The extraordinary paper Color names, stimulus color, and their subjective links, by Liliana Albertazzi and Osvaldo Da Pos, was recently published by Color Research & Application.
The aim of the research reported by this study was on the one hand to identify what colors were associated with particular words in relation to a specific language (Italian), by portraying them in color stimuli on the screen of a monitor; and on the other hand to verify whether some words of that language denoted colors that were either particularly well defined or confused with others. In an experiment using special software, the subjects were asked to produce colors directly, instead of choosing among a number of colors presented on the screen. The results showed that (i) it is possible to identify the color-stimuli to which the terms of a language refer; that (ii) the “best” colors Giallo (Yellow), Rosso (Red), Blu (Blue), and Verde (Green) which the subjects were requested to produce were very similar to the corresponding unique hues; that (iii) among the mixed hues there were perceptually intermediate colors, that is, ones exactly midway between two consecutive unique colors: Arancione (Orange) and Viola (bluish Purple); that (iv) Turquoise and Lime were clearly positioned in the mental space of color of the participants; and that (v) for Italian speakers some hues coincide: Azzurro (Azure) and Celeste (Cerulean); Arancione (Orange), RossoGiallo (RedYellow) and Carota (Carrot); Lime and GialloVerde (YellowGreen), so that their color terms can be considered synonyms. Our most interesting finding, however, is that for Italian speakers these four mixed colors with their specific names (Lime, Turchese (Turquoise), Viola (bluish Purple) and Arancione (Orange) fall perceptually in the middle of each of the four quadrants formed in the hue circle by the four unique hues. The resulting circle is therefore characterized by eight colors of which four are unique and four are intermediate mixed. It would be advisable to repeat the study cross-culturally to test for possible similarities and differences in color meanings with speakers of different languages. © 2016 Wiley Periodicals, Inc. Col Res Appl, 42, 89–101, 2017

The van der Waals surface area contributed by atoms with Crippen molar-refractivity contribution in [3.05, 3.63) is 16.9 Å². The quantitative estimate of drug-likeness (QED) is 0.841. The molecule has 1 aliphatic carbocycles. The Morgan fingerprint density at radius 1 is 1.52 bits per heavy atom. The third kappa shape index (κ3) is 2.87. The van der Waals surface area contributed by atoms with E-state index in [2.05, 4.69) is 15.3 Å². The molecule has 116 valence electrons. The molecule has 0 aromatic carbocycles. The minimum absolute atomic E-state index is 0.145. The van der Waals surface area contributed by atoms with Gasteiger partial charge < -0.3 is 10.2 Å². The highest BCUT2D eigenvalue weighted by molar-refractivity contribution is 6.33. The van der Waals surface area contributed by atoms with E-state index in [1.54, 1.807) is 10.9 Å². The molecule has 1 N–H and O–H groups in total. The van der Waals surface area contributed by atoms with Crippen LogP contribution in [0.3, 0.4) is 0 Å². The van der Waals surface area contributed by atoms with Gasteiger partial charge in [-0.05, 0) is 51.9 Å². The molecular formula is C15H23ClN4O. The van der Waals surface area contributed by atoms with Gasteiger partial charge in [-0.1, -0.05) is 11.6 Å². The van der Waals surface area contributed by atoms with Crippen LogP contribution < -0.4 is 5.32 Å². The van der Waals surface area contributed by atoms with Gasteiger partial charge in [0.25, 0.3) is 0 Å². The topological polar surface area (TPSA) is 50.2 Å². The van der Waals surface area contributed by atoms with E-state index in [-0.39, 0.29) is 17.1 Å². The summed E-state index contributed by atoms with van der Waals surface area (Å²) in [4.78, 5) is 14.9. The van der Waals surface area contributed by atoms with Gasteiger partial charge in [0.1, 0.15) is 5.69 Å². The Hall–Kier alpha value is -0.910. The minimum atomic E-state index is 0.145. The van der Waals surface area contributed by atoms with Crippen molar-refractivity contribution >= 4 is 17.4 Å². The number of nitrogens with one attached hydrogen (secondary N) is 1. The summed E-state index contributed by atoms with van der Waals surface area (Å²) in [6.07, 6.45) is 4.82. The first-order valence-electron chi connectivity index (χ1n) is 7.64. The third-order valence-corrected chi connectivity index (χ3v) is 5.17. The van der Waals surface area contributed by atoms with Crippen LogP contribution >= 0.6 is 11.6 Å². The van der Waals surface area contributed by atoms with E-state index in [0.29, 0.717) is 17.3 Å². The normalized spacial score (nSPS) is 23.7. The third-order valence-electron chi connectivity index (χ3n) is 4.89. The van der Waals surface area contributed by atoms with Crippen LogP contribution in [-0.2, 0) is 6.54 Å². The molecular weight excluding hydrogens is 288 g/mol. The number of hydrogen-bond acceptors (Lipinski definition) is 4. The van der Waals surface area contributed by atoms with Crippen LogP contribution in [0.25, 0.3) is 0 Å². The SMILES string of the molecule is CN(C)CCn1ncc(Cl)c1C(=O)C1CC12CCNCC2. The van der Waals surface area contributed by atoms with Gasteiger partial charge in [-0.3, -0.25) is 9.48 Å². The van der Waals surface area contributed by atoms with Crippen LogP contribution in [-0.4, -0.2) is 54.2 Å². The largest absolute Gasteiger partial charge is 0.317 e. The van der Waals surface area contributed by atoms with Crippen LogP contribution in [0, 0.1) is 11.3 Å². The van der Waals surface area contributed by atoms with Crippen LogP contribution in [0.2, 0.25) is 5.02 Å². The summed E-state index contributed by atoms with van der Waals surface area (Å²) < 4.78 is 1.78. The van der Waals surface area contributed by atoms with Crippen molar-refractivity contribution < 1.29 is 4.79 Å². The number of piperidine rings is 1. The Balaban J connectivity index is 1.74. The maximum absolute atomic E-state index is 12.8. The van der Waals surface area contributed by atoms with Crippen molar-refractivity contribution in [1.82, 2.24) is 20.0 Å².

Sharing events and ideas on Mind & Cognition